Ashlie completed the Applied Masters of Wildlife Health in 2008 and immediately began her PhD at the University of Sydney which she completed in 2012. During this time, Ashley discovered and named two microscopic parasites of frogs. She proved that these parasites were emerging, but were not introduced into Australia with the cane toad as previously thought. Instead her work suggests that they may have spread from tropical Australia in frogs that hitched rides on fruit and other produce. Her work showed that these parasites were causing significant disease in a range of endangered frogs, resulting in these parasites being listed as a key threatening process to frogs in Australia. Ashley graduated with 8 publications and accepted a Post Doctoral position at the Institute of Parasitology, Academy of Sciences in the Czech Republic where she is in her second year.
Gabi is a veterinarian who graduated from the University of Sydney. She completed her Applied Masters of Wildlife Health in 2009. Her research project examined the records of Tapers housed in zoos in Australia. Specifically, she studied the signs, severity, times of occurrence, response to treatment, and frequency of recurrence of a painful ulcerative skin disease seen in these animals. Her work has been instrumental in our understanding of this disease and has resulted in improvements in its treatment reducing suffering in these wonderful animals. Gabi has since worked in private practice, before taking a job as one of the veterinary staff at the Taronga Zoo.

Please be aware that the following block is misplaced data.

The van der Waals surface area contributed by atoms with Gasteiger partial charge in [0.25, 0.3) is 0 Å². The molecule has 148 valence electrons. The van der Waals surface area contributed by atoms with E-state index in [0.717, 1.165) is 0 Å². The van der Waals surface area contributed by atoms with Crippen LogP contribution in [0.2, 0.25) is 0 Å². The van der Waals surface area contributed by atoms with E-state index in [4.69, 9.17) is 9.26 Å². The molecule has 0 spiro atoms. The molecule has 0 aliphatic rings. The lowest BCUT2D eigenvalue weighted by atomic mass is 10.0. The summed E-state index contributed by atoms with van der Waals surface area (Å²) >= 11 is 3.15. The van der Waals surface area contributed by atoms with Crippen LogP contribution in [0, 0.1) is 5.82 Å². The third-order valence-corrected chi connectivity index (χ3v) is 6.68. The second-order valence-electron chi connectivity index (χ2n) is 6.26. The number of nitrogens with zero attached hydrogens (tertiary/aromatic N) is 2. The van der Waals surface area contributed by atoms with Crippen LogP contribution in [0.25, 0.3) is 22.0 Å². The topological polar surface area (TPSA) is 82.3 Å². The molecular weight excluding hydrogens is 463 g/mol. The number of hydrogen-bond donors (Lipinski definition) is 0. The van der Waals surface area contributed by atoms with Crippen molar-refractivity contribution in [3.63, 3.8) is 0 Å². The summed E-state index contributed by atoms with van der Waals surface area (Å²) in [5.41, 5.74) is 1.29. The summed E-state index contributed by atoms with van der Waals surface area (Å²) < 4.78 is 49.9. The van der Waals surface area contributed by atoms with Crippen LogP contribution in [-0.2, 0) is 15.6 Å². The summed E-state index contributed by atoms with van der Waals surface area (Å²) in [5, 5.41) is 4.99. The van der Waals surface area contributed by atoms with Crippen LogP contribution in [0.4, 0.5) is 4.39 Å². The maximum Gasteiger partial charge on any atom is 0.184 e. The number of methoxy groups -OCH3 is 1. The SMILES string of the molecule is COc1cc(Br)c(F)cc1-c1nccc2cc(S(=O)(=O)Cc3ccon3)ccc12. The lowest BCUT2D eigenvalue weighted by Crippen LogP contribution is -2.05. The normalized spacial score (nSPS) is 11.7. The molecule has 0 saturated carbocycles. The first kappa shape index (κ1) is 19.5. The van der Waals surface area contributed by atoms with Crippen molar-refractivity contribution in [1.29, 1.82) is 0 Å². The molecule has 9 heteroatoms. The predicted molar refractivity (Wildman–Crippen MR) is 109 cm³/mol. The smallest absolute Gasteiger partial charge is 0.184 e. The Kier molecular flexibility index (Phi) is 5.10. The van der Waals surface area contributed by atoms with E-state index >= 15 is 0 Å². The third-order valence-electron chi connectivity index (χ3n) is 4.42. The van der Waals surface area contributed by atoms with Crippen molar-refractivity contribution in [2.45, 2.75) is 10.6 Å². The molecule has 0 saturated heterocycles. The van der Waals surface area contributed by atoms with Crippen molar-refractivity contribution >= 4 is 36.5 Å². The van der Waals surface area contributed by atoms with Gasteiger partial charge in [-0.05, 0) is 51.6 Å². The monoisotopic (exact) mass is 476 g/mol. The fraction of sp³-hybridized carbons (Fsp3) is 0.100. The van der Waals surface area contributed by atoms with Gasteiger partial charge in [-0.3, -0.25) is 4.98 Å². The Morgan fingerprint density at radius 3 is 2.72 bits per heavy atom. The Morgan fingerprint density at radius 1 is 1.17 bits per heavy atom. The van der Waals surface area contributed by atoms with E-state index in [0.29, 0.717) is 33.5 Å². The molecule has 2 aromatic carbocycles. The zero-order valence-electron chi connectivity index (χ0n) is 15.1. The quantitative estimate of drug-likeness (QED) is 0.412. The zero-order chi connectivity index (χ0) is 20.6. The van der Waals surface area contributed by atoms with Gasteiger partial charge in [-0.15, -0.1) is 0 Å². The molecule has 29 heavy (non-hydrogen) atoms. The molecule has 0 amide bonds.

Dejan is passionate about birds and this has led him to many parts of the world including Alaska, New Guinea, Asia, Europe and most of Australia. Dejan completed the Applied Masters of Wildlife Health and Population Management in 2007. His research project involved developing new ways to prevent fox predation of nests of the endangered Hooded Plover. His significant findings resulted in two publications. He then took a position with BirdLife Australia as the Cross-Regional Project Office for the Carnaby’s Cockatoo, another endangered species. He has also been an environmental consultant for several companies and agencies including the Australian Museum. He is currently completing a PhD on the life history of the endangered Swift parrot at the Australian National University. As the result of his work he has received the Jill Landsberg Trust Fund Scholarship. His recent findings may prove critical to the survival of the Swift Parrot and possibly other threatened Tasmanian bird species. After completion of his thesis this year, he will begin a Post Doctoral position continuing his work with the Swift Parrot.